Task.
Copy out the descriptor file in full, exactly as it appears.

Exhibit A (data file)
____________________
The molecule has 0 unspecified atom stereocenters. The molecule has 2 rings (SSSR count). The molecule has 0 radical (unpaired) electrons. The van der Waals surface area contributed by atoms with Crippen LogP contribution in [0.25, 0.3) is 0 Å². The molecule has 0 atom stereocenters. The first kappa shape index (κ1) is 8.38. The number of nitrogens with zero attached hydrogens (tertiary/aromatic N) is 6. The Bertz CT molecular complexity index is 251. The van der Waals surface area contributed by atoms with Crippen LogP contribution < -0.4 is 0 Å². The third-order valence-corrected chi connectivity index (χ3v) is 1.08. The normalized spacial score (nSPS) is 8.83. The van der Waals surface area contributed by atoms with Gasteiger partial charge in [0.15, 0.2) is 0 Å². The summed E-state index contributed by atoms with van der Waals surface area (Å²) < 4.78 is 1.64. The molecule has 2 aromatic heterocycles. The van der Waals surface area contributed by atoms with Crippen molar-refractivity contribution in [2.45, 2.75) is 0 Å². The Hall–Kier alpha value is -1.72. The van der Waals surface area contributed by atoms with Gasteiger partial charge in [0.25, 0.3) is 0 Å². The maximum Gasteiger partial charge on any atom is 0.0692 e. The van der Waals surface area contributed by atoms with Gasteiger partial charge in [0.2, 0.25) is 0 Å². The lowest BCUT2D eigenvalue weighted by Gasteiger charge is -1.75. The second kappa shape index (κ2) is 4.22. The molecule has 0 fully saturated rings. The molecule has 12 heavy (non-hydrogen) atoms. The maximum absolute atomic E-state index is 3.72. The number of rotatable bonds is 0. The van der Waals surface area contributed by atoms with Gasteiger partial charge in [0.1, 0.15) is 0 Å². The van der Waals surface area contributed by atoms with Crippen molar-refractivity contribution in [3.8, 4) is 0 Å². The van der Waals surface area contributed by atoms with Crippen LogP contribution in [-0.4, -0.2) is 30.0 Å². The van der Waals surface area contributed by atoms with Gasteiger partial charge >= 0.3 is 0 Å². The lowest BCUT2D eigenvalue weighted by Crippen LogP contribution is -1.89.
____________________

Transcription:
The molecule has 0 unspecified atom stereocenters. The molecule has 2 rings (SSSR count). The molecule has 0 radical (unpaired) electrons. The van der Waals surface area contributed by atoms with Crippen LogP contribution in [0.25, 0.3) is 0 Å². The molecule has 0 atom stereocenters. The first kappa shape index (κ1) is 8.38. The number of nitrogens with zero attached hydrogens (tertiary/aromatic N) is 6. The Bertz CT molecular complexity index is 251. The van der Waals surface area contributed by atoms with Crippen LogP contribution < -0.4 is 0 Å². The third-order valence-corrected chi connectivity index (χ3v) is 1.08. The normalized spacial score (nSPS) is 8.83. The van der Waals surface area contributed by atoms with Gasteiger partial charge in [0.15, 0.2) is 0 Å². The summed E-state index contributed by atoms with van der Waals surface area (Å²) < 4.78 is 1.64. The molecule has 2 aromatic heterocycles. The van der Waals surface area contributed by atoms with Crippen molar-refractivity contribution in [2.45, 2.75) is 0 Å². The Hall–Kier alpha value is -1.72. The van der Waals surface area contributed by atoms with Gasteiger partial charge in [0.25, 0.3) is 0 Å². The maximum Gasteiger partial charge on any atom is 0.0692 e. The van der Waals surface area contributed by atoms with Gasteiger partial charge in [0.2, 0.25) is 0 Å². The lowest BCUT2D eigenvalue weighted by Gasteiger charge is -1.75. The second kappa shape index (κ2) is 4.22. The molecule has 0 fully saturated rings. The molecule has 12 heavy (non-hydrogen) atoms. The maximum absolute atomic E-state index is 3.72. The number of rotatable bonds is 0. The van der Waals surface area contributed by atoms with Gasteiger partial charge in [0.1, 0.15) is 0 Å². The van der Waals surface area contributed by atoms with Crippen molar-refractivity contribution in [3.8, 4) is 0 Å². The van der Waals surface area contributed by atoms with Crippen LogP contribution in [-0.4, -0.2) is 30.0 Å². The van der Waals surface area contributed by atoms with Gasteiger partial charge >= 0.3 is 0 Å². The lowest BCUT2D eigenvalue weighted by Crippen LogP contribution is -1.89.